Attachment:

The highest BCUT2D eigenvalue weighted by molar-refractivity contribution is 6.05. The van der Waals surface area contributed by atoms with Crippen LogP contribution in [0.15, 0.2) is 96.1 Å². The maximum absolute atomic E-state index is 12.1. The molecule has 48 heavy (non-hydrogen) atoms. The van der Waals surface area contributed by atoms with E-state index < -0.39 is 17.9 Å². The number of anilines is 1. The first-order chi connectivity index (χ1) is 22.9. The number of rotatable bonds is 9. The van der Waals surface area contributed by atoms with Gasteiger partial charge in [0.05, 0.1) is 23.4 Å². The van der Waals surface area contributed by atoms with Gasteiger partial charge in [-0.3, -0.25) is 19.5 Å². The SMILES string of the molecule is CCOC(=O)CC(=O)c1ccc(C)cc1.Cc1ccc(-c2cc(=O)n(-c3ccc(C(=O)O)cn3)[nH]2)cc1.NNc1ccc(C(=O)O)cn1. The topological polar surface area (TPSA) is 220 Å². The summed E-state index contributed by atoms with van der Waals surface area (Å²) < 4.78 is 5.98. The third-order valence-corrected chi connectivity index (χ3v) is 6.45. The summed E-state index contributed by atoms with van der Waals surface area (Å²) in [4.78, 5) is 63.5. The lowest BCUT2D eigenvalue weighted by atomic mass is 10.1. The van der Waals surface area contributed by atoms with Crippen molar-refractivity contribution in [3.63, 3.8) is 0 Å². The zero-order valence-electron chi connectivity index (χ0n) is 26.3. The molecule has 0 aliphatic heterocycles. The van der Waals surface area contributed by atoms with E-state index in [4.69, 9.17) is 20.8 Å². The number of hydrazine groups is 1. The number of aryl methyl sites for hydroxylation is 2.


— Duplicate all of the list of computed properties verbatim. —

The highest BCUT2D eigenvalue weighted by molar-refractivity contribution is 6.05. The van der Waals surface area contributed by atoms with Crippen LogP contribution in [0.15, 0.2) is 96.1 Å². The maximum absolute atomic E-state index is 12.1. The molecule has 48 heavy (non-hydrogen) atoms. The van der Waals surface area contributed by atoms with E-state index < -0.39 is 17.9 Å². The number of anilines is 1. The first-order chi connectivity index (χ1) is 22.9. The number of rotatable bonds is 9. The van der Waals surface area contributed by atoms with Gasteiger partial charge in [0.05, 0.1) is 23.4 Å². The van der Waals surface area contributed by atoms with Gasteiger partial charge in [-0.3, -0.25) is 19.5 Å². The SMILES string of the molecule is CCOC(=O)CC(=O)c1ccc(C)cc1.Cc1ccc(-c2cc(=O)n(-c3ccc(C(=O)O)cn3)[nH]2)cc1.NNc1ccc(C(=O)O)cn1. The topological polar surface area (TPSA) is 220 Å². The summed E-state index contributed by atoms with van der Waals surface area (Å²) < 4.78 is 5.98. The third-order valence-corrected chi connectivity index (χ3v) is 6.45. The summed E-state index contributed by atoms with van der Waals surface area (Å²) in [4.78, 5) is 63.5. The lowest BCUT2D eigenvalue weighted by atomic mass is 10.1. The van der Waals surface area contributed by atoms with Crippen molar-refractivity contribution in [3.63, 3.8) is 0 Å². The zero-order valence-electron chi connectivity index (χ0n) is 26.3. The molecule has 0 aliphatic heterocycles. The van der Waals surface area contributed by atoms with E-state index in [4.69, 9.17) is 20.8 Å². The number of hydrazine groups is 1. The number of aryl methyl sites for hydroxylation is 2.